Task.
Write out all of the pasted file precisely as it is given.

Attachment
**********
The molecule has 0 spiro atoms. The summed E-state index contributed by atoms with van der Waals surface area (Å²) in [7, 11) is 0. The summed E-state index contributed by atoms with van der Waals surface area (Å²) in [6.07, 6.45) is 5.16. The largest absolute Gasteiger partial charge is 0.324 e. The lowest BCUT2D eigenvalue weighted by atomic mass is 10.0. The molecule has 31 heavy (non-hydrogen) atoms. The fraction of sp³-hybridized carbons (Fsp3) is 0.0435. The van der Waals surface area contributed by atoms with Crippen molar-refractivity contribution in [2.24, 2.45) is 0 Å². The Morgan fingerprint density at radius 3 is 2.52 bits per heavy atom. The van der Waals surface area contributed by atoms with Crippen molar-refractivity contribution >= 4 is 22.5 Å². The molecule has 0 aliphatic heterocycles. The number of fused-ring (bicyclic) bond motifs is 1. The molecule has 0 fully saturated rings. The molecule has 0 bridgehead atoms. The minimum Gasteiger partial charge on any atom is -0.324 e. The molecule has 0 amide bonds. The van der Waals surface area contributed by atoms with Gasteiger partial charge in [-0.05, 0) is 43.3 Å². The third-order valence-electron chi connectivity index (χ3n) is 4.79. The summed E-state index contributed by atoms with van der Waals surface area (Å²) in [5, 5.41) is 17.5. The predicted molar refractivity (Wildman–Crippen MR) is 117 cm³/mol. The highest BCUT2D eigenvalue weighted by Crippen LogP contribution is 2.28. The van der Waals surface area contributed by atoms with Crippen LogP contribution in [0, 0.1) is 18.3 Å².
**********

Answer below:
The molecule has 0 spiro atoms. The summed E-state index contributed by atoms with van der Waals surface area (Å²) in [7, 11) is 0. The summed E-state index contributed by atoms with van der Waals surface area (Å²) in [6.07, 6.45) is 5.16. The largest absolute Gasteiger partial charge is 0.324 e. The lowest BCUT2D eigenvalue weighted by atomic mass is 10.0. The molecule has 31 heavy (non-hydrogen) atoms. The fraction of sp³-hybridized carbons (Fsp3) is 0.0435. The van der Waals surface area contributed by atoms with Crippen molar-refractivity contribution in [2.24, 2.45) is 0 Å². The Morgan fingerprint density at radius 3 is 2.52 bits per heavy atom. The van der Waals surface area contributed by atoms with Crippen molar-refractivity contribution >= 4 is 22.5 Å². The molecule has 0 aliphatic heterocycles. The number of fused-ring (bicyclic) bond motifs is 1. The molecule has 0 fully saturated rings. The molecule has 0 bridgehead atoms. The minimum Gasteiger partial charge on any atom is -0.324 e. The molecule has 0 amide bonds. The van der Waals surface area contributed by atoms with Gasteiger partial charge in [-0.05, 0) is 43.3 Å². The third-order valence-electron chi connectivity index (χ3n) is 4.79. The summed E-state index contributed by atoms with van der Waals surface area (Å²) in [5, 5.41) is 17.5. The predicted molar refractivity (Wildman–Crippen MR) is 117 cm³/mol. The highest BCUT2D eigenvalue weighted by Crippen LogP contribution is 2.28. The van der Waals surface area contributed by atoms with Crippen LogP contribution in [0, 0.1) is 18.3 Å².